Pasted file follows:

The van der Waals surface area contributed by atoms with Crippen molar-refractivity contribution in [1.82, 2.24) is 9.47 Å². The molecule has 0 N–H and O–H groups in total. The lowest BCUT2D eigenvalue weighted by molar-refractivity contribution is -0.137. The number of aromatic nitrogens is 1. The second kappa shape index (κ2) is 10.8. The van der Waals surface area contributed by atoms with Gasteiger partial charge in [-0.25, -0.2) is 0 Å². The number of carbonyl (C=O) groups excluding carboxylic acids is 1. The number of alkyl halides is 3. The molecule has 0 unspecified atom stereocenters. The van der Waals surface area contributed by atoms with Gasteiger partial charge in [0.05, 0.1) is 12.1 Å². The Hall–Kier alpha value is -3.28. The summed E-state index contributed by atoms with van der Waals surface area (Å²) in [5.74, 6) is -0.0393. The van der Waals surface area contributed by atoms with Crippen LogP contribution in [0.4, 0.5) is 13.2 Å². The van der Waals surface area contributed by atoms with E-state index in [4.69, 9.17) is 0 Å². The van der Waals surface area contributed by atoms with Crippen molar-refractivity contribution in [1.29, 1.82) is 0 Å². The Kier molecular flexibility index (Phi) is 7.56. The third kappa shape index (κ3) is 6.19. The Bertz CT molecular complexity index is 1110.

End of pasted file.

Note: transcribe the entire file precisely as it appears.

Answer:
The van der Waals surface area contributed by atoms with Crippen molar-refractivity contribution in [1.82, 2.24) is 9.47 Å². The molecule has 0 N–H and O–H groups in total. The lowest BCUT2D eigenvalue weighted by molar-refractivity contribution is -0.137. The number of aromatic nitrogens is 1. The second kappa shape index (κ2) is 10.8. The van der Waals surface area contributed by atoms with Gasteiger partial charge in [-0.25, -0.2) is 0 Å². The number of carbonyl (C=O) groups excluding carboxylic acids is 1. The number of alkyl halides is 3. The molecule has 0 unspecified atom stereocenters. The van der Waals surface area contributed by atoms with Gasteiger partial charge in [0.05, 0.1) is 12.1 Å². The Hall–Kier alpha value is -3.28. The summed E-state index contributed by atoms with van der Waals surface area (Å²) in [5.74, 6) is -0.0393. The van der Waals surface area contributed by atoms with Crippen LogP contribution in [0.4, 0.5) is 13.2 Å². The van der Waals surface area contributed by atoms with E-state index in [4.69, 9.17) is 0 Å². The van der Waals surface area contributed by atoms with Crippen molar-refractivity contribution in [1.29, 1.82) is 0 Å². The Kier molecular flexibility index (Phi) is 7.56. The third kappa shape index (κ3) is 6.19. The Bertz CT molecular complexity index is 1110.